The widely and commonly held belief is that psychiatric conditions more anxiety and depression disorders are generally found within the brain. In fact, scientists are currently on course discovering the specific brain areas attributed to different mental conditions. An accurate example is the post-traumatic stress disorder or PTSD which has been studied to involve too much activity within the amygdala, a region for processing fear, as well as limited activity in specific frontal lobes parts (Leiby). The evidence currently used in studying the specific brain areas involved in psychiatry is through brain imaging, usually involving various imagery ways of looking at the brain. It is from this conception that electrotherapy has been developed, more so with technologies like PET imaging as well as functional MRI for measuring the level of brain activity, when at rests or when an individual is performing certain tasks (Mitra et al. 136). The need for using electrotherapy stems from the fact that just explaining a mental health condition to the professional is never enough to identify the problem with the brain (Katsnelson 39). Although it is possible for professionals to point out that the mental health issue from conversations with their clients, sometimes, it is difficult to understand why the mental health issue is occurring, and as such, the individual’s health is at stake. Hence, methods like electrotherapy helps in identifying the exact brain activity from which experts can use the information to determine the specific brain areas or regions responsible for the mental health problems like PTSD, thus, a recommended process for mental health treatment.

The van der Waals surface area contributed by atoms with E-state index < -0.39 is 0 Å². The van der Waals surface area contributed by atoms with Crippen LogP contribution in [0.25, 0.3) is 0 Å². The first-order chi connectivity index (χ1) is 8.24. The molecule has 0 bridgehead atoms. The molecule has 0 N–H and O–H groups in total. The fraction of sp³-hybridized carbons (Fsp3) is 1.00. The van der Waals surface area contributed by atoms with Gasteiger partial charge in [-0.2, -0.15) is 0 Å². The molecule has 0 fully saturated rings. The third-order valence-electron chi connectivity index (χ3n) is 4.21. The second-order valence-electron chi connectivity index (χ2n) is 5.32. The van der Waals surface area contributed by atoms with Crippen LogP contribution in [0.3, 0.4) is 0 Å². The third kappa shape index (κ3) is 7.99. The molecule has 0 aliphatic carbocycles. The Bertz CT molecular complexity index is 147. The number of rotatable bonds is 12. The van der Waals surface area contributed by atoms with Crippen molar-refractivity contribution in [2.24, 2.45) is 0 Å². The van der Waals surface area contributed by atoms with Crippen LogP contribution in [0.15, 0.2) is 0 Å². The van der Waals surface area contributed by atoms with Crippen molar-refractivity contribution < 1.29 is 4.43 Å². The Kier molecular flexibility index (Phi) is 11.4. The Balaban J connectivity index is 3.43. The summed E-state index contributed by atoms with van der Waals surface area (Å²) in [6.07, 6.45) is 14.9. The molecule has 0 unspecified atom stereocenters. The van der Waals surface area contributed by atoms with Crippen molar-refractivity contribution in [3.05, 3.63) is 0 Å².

Using electrotherapy is subject to numerous benefits but first and foremost, the fashion and manner of its function is a consideration for its adoption for treating PTSD. During the process, small electrodes get place outside of the person’s head, and then attached to a computer (Katsnelson 39). The work of the compute is for measuring electrical impulses within the brain as well as the entire portions of the brain at work. From the test, the client is then ask to perform individual brain activities more so problem solving and from this, changes in the electrical activity can be measured due to the behaviors being assessed. Moreover, even when the patients are not performing the recommended tasks, the tester can record what the person is doing within every moment, and from this, it is possible for the interpreters to measure the functioning of the brain cells (Leiby). One of the advantages of this type of testing, as recommended by psychiatrics, is that there is no much reliance on the cooperation from the patient (Mitra et al. 136). In this case, it can be most effective with individuals who are hostile because they will not have the idea that they are taking the test, and as such, even those unable to participate reasonably can be accessed because the brain has the ability of trading electrical impulses, whether one is willing to engage in the test or not. The process can also be favored by a patient since the client is not subjected to painful needs or being exposed to intrusive medical interventions (Smith 31). The implication is that electrodes are extremely small and as such, easy to ignore and the speed of the test is quick thereby very convenient to the client.